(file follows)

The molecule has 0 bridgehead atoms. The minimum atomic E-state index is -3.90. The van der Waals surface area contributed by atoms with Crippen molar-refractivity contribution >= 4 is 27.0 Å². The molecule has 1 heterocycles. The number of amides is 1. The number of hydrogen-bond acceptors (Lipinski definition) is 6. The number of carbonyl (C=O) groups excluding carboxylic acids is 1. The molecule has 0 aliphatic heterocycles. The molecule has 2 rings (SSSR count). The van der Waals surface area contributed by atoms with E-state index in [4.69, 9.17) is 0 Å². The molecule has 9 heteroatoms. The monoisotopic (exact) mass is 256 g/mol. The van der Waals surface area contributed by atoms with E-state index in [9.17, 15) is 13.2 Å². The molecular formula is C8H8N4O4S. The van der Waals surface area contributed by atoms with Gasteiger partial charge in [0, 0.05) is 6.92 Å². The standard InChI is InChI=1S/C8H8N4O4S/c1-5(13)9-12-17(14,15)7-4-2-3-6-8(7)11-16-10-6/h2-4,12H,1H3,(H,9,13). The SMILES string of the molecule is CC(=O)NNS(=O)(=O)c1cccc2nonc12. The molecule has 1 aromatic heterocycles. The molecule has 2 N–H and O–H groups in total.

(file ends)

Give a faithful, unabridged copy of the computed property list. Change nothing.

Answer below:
The molecule has 0 bridgehead atoms. The minimum atomic E-state index is -3.90. The van der Waals surface area contributed by atoms with Crippen molar-refractivity contribution >= 4 is 27.0 Å². The molecule has 1 heterocycles. The number of amides is 1. The number of hydrogen-bond acceptors (Lipinski definition) is 6. The number of carbonyl (C=O) groups excluding carboxylic acids is 1. The molecule has 0 aliphatic heterocycles. The molecule has 2 rings (SSSR count). The van der Waals surface area contributed by atoms with E-state index in [4.69, 9.17) is 0 Å². The molecule has 9 heteroatoms. The monoisotopic (exact) mass is 256 g/mol. The van der Waals surface area contributed by atoms with E-state index in [9.17, 15) is 13.2 Å². The molecular formula is C8H8N4O4S. The van der Waals surface area contributed by atoms with Gasteiger partial charge in [0, 0.05) is 6.92 Å². The standard InChI is InChI=1S/C8H8N4O4S/c1-5(13)9-12-17(14,15)7-4-2-3-6-8(7)11-16-10-6/h2-4,12H,1H3,(H,9,13). The SMILES string of the molecule is CC(=O)NNS(=O)(=O)c1cccc2nonc12. The molecule has 1 aromatic heterocycles. The molecule has 2 N–H and O–H groups in total.